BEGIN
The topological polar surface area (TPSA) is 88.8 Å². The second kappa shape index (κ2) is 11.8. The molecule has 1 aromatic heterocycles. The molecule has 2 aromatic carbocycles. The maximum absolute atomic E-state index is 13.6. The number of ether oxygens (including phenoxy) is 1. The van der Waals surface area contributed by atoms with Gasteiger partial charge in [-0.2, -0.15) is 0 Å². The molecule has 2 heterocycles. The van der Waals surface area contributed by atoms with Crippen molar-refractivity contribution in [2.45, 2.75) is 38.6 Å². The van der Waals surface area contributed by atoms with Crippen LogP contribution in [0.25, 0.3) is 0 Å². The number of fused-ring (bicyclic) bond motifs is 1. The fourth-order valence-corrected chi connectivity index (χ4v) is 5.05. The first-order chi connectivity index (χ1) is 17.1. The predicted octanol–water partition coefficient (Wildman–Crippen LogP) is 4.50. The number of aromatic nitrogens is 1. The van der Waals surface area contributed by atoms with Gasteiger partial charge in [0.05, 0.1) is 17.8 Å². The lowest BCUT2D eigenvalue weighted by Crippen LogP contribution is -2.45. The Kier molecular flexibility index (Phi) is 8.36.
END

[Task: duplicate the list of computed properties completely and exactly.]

The topological polar surface area (TPSA) is 88.8 Å². The second kappa shape index (κ2) is 11.8. The molecule has 1 aromatic heterocycles. The molecule has 2 aromatic carbocycles. The maximum absolute atomic E-state index is 13.6. The number of ether oxygens (including phenoxy) is 1. The van der Waals surface area contributed by atoms with Gasteiger partial charge in [-0.2, -0.15) is 0 Å². The molecule has 2 heterocycles. The van der Waals surface area contributed by atoms with Crippen molar-refractivity contribution in [2.45, 2.75) is 38.6 Å². The van der Waals surface area contributed by atoms with Crippen LogP contribution in [0.25, 0.3) is 0 Å². The number of fused-ring (bicyclic) bond motifs is 1. The fourth-order valence-corrected chi connectivity index (χ4v) is 5.05. The first-order chi connectivity index (χ1) is 17.1. The predicted octanol–water partition coefficient (Wildman–Crippen LogP) is 4.50. The number of aromatic nitrogens is 1. The van der Waals surface area contributed by atoms with Gasteiger partial charge in [0.05, 0.1) is 17.8 Å². The lowest BCUT2D eigenvalue weighted by Crippen LogP contribution is -2.45. The Kier molecular flexibility index (Phi) is 8.36.